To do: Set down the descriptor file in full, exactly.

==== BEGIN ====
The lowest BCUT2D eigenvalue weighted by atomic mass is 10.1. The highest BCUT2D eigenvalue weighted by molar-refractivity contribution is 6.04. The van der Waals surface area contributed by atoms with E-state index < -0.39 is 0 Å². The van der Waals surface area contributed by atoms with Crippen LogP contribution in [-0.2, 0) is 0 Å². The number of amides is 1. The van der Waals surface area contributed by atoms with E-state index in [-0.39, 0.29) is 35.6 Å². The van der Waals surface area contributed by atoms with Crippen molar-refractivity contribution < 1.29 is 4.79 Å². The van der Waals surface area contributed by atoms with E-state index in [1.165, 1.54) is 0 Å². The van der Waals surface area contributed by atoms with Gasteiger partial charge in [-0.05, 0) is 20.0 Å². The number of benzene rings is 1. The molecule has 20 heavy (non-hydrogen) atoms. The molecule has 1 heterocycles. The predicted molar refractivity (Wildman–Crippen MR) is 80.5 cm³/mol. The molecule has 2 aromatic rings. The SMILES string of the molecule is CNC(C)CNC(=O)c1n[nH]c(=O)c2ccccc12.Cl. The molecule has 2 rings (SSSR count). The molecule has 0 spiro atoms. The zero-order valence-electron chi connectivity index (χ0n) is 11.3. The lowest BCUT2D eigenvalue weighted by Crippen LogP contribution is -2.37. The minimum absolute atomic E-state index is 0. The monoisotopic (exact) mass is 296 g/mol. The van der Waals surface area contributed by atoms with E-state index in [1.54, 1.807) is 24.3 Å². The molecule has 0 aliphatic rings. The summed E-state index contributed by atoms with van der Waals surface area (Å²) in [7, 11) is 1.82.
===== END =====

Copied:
The lowest BCUT2D eigenvalue weighted by atomic mass is 10.1. The highest BCUT2D eigenvalue weighted by molar-refractivity contribution is 6.04. The van der Waals surface area contributed by atoms with E-state index < -0.39 is 0 Å². The van der Waals surface area contributed by atoms with Crippen LogP contribution in [-0.2, 0) is 0 Å². The number of amides is 1. The van der Waals surface area contributed by atoms with E-state index in [-0.39, 0.29) is 35.6 Å². The van der Waals surface area contributed by atoms with Crippen molar-refractivity contribution < 1.29 is 4.79 Å². The van der Waals surface area contributed by atoms with E-state index in [1.165, 1.54) is 0 Å². The van der Waals surface area contributed by atoms with Gasteiger partial charge in [-0.05, 0) is 20.0 Å². The number of benzene rings is 1. The molecule has 20 heavy (non-hydrogen) atoms. The molecule has 1 heterocycles. The predicted molar refractivity (Wildman–Crippen MR) is 80.5 cm³/mol. The molecule has 2 aromatic rings. The SMILES string of the molecule is CNC(C)CNC(=O)c1n[nH]c(=O)c2ccccc12.Cl. The molecule has 2 rings (SSSR count). The molecule has 0 spiro atoms. The zero-order valence-electron chi connectivity index (χ0n) is 11.3. The lowest BCUT2D eigenvalue weighted by Crippen LogP contribution is -2.37. The minimum absolute atomic E-state index is 0. The monoisotopic (exact) mass is 296 g/mol. The van der Waals surface area contributed by atoms with E-state index in [1.54, 1.807) is 24.3 Å². The molecule has 0 aliphatic rings. The summed E-state index contributed by atoms with van der Waals surface area (Å²) in [7, 11) is 1.82.